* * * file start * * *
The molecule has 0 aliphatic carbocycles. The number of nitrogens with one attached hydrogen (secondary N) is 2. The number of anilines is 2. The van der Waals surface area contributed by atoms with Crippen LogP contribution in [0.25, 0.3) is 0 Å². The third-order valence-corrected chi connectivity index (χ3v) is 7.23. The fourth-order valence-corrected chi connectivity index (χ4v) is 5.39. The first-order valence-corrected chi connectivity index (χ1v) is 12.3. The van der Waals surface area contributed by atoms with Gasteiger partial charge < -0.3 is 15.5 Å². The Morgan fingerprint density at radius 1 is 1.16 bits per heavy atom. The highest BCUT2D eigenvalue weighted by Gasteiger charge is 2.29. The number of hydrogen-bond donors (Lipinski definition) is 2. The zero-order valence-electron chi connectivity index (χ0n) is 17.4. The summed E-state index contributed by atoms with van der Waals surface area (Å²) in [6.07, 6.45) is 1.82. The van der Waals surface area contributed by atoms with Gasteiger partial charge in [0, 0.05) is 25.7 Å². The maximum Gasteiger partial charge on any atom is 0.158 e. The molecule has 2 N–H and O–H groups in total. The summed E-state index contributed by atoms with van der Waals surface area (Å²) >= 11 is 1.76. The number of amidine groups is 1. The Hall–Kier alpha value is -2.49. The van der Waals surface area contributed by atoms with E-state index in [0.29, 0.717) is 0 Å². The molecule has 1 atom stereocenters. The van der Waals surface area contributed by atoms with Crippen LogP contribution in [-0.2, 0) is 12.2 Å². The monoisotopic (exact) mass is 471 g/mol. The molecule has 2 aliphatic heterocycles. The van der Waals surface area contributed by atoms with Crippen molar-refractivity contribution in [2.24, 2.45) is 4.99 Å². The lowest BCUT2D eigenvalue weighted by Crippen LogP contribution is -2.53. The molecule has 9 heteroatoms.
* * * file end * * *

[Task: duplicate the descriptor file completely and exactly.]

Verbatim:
The molecule has 0 aliphatic carbocycles. The number of nitrogens with one attached hydrogen (secondary N) is 2. The number of anilines is 2. The van der Waals surface area contributed by atoms with Crippen LogP contribution in [0.25, 0.3) is 0 Å². The third-order valence-corrected chi connectivity index (χ3v) is 7.23. The fourth-order valence-corrected chi connectivity index (χ4v) is 5.39. The first-order valence-corrected chi connectivity index (χ1v) is 12.3. The van der Waals surface area contributed by atoms with Gasteiger partial charge < -0.3 is 15.5 Å². The Morgan fingerprint density at radius 1 is 1.16 bits per heavy atom. The highest BCUT2D eigenvalue weighted by Gasteiger charge is 2.29. The number of hydrogen-bond donors (Lipinski definition) is 2. The zero-order valence-electron chi connectivity index (χ0n) is 17.4. The summed E-state index contributed by atoms with van der Waals surface area (Å²) in [6.07, 6.45) is 1.82. The van der Waals surface area contributed by atoms with Gasteiger partial charge in [0, 0.05) is 25.7 Å². The maximum Gasteiger partial charge on any atom is 0.158 e. The molecule has 2 N–H and O–H groups in total. The summed E-state index contributed by atoms with van der Waals surface area (Å²) >= 11 is 1.76. The number of amidine groups is 1. The Hall–Kier alpha value is -2.49. The van der Waals surface area contributed by atoms with E-state index in [0.29, 0.717) is 0 Å². The molecule has 1 atom stereocenters. The van der Waals surface area contributed by atoms with Crippen LogP contribution in [-0.2, 0) is 12.2 Å². The monoisotopic (exact) mass is 471 g/mol. The molecule has 2 aliphatic heterocycles. The van der Waals surface area contributed by atoms with Crippen molar-refractivity contribution in [2.24, 2.45) is 4.99 Å². The lowest BCUT2D eigenvalue weighted by Crippen LogP contribution is -2.53. The molecule has 9 heteroatoms.